*If your last date of attendance for the course(s) from which you are withdrawing is before state grants have disbursed, those credits will not be counted in determining your enrollment status for state grant eligibility. Most state grants, including the Tuition Aid Grant (TAG), require you to be enrolled in at least 12 credits.

 

All-Enrollment Withdrawal Policy

Definitions to Know:

Last Date of Attendance: the last date that you participated in an academic activity such as attending class, submitting coursework, taking an exam. For online courses, attending class is measured by participating in a discussion, not simply logging in to the online platform or course.

Official Withdrawal: notification has been provided to the Registrar’s Office that you intend to or have already ceased attending all of your classes in a semester/term.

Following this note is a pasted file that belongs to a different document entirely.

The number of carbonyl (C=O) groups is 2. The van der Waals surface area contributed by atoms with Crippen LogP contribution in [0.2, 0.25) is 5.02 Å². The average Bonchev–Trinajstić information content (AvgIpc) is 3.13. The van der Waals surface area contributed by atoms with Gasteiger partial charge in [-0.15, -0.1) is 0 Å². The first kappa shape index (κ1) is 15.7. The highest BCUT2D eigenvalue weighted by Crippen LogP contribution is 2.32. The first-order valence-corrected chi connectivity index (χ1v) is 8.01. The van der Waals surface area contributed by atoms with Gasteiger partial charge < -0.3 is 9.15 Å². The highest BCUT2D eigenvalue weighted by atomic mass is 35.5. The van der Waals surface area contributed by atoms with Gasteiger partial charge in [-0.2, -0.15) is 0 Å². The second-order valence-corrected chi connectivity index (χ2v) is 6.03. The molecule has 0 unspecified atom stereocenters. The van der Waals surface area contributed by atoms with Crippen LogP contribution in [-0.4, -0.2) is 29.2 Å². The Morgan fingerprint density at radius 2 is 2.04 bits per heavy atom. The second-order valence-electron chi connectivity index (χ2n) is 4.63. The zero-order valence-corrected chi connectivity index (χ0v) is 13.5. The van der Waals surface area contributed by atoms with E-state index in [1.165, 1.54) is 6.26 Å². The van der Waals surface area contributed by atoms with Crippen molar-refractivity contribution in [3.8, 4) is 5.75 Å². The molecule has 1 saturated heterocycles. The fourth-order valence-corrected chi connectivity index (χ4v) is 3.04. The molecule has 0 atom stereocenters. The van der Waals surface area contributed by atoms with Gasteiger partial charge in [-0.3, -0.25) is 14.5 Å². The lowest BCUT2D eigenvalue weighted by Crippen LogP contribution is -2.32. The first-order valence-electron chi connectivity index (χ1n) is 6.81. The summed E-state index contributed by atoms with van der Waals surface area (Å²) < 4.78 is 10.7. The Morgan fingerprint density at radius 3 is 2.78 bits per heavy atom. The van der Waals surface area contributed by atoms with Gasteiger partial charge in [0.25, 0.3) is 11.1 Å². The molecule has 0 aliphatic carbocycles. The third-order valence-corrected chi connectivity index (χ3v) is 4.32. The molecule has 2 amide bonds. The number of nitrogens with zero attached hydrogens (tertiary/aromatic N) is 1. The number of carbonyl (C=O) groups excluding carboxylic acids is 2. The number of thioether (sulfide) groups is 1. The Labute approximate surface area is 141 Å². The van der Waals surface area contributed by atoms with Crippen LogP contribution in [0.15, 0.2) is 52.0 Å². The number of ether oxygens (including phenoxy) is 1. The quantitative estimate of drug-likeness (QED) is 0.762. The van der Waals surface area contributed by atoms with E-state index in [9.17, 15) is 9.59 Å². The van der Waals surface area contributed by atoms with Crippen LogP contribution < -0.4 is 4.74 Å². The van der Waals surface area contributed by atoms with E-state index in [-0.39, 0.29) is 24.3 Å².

Unofficial Withdrawal: any semester where the student does not earn academic credit for any of the courses for which you were registered. In simple terms, you failed all your classes that semester, or have a combination of course withdrawals, incompletes, and failures.  At the end of each semester, we review academic performance for these occurrences and will notify students whose aid has been removed/reduced as a result.

Return of Funds:  Officially known as the Return to Title IV calculation, this equation uses the student’s withdrawal date to determine how much financial aid has been earned and how much must be returned to either the Department of Education or the State of New Jersey.